Guest Column: What Is the Mission of the Church?
Dr. Glenn Packiam is an associate senior pastor at New Life Church in Colorado Springs, and lead pastor of one of its eight congregations, New Life Downtown. A Senior Fellow at Barna Group, a visiting fellow at St. John’s College at Durham University, and an adjunct professor at Denver Seminary, Glenn is the author of several books.
This blog represents his opinions, interwoven with new Barna data fielded for his latest work, The Resilient Pastor.
What is the mission of the Church? We can hardly agree on the answer. It seems to be another thing that divides us. And in the past few years, there have been plenty of things to divide over.
In January of 2021, 54 percent of America’s pastors said pastors in their city were “not really” or “not at all” unified. It’s hard enough to be going through a complex set of crises—to list a few, COVID-19, political idolatry and racial hostility—but it’s even harder when each crisis creates division and confusion.
In many other times of difficulty, Christians have rallied around each other. Both national crises—like 9/11—or church-specific crises—the moral failure of the founding pastor over 15 years ago as well as the shooting that happened on our campus after an 11am service over 14 years ago—come to mind. Each crisis was a catalyst for coming together. People worshipped, prayed, served and gave sacrificially. Everyone knew it was a time for solidarity.
What has made the past few years particularly challenging is that these crises have not led to our coming together but rather our coming apart.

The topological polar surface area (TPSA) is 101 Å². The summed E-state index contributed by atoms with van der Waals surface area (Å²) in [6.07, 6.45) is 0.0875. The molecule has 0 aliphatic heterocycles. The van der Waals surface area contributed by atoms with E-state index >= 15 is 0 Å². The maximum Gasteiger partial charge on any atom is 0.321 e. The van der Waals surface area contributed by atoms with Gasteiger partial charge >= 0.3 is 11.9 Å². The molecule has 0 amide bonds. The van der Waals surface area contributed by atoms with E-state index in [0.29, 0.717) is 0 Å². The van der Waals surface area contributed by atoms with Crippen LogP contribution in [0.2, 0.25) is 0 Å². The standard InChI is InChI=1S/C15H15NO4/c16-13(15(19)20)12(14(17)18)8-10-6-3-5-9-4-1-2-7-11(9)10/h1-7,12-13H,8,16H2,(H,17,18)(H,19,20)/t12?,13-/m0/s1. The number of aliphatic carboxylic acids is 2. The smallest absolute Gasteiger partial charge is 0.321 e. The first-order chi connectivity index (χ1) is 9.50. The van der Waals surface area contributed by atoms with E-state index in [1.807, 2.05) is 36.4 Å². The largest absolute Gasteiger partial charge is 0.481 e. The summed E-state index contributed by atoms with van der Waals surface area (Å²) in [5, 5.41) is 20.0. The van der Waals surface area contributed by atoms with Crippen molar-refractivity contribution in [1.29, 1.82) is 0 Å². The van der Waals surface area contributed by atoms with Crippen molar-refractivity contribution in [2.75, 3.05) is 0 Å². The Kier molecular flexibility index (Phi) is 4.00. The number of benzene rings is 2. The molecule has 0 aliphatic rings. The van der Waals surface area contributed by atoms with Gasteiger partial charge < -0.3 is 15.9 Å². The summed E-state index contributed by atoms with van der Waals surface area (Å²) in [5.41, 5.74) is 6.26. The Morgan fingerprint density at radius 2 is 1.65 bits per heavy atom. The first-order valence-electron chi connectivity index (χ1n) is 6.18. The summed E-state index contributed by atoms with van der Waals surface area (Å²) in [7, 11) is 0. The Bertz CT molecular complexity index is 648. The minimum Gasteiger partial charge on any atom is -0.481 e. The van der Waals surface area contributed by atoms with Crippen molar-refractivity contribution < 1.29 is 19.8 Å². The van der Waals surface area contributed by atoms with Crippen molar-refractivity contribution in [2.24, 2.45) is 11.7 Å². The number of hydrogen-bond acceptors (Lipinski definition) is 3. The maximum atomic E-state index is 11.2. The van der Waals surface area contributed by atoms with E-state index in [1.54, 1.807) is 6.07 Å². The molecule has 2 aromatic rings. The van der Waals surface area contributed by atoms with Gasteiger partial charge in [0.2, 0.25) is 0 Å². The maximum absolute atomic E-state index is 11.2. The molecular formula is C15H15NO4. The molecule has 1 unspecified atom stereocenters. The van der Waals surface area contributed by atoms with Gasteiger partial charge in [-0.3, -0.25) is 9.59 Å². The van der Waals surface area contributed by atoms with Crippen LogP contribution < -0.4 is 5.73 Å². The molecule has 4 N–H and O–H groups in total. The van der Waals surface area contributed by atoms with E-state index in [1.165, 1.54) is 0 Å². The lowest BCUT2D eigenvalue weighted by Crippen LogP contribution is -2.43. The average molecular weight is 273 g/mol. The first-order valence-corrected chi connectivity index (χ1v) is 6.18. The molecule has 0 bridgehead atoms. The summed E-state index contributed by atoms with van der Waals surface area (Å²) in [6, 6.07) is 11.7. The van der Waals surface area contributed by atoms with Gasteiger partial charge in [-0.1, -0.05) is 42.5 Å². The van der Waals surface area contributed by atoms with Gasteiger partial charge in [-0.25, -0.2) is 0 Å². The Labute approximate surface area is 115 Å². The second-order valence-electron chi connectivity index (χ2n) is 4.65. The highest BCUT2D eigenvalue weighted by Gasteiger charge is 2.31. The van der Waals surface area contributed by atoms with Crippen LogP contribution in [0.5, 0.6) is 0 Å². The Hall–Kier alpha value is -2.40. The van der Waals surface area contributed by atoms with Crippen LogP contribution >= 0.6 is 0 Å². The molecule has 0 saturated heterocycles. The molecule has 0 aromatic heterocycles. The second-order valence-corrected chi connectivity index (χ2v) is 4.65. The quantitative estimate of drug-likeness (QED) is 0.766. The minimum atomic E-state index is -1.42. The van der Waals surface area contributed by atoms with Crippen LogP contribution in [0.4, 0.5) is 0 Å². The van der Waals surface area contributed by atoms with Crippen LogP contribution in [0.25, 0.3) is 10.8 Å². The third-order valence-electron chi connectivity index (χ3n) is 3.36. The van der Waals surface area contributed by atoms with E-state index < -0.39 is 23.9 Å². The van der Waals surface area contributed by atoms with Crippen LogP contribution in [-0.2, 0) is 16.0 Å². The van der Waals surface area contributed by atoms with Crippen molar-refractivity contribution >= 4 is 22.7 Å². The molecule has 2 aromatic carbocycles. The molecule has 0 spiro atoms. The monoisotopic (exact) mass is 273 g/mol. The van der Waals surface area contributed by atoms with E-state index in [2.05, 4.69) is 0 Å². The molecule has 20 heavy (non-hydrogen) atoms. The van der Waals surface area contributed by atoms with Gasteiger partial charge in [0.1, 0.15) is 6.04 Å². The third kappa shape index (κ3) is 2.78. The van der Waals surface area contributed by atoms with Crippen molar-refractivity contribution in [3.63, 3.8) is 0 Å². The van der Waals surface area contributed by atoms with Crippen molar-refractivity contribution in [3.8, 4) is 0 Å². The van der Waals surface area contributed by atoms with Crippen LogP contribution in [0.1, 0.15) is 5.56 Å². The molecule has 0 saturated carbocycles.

Divided by Mission?
It is against this backdrop of division and tension that we see an old split over the mission of the Church in a new light.
For more than a century, the Protestant church in America has struggled to agree on its central mission in the world. In the early 1900s, pastors and theologians such as Walter Rauschenbusch advocated a view of sin that was social and material and thus a vision of salvation that was as well. But because of the tendency of such voices to also reject pillars of creedal orthodoxy, their reading of the gospel came to be viewed as liberal.
Such critiques were not without merit. But the reaction created an opposite error. Theological conservatives came to focus on atonement, honing in on personal sin and God’s forgiveness. For all the good things that came from the emphasis on personal faith and repentance, the unintended consequence was how that emphasis was framed as being over and against any social or material dimension of the gospel. Thus, to confess Jesus as the only way to the Father or to stress the need for repentance or to believe in the atoning death of Christ on the cross.
In a recent study conducted by Barna for The Resilient Pastor, we discovered that the split in priorities falls along broad denominational lines. When asked to rank a list of missional priorities, U.S. pastors list church priorities in this order: Sharing the gospel with non-Christians locally (72%), local poverty (58%) and caring for the elderly and widows (53%). But a closer analysis reveals a deeper divide.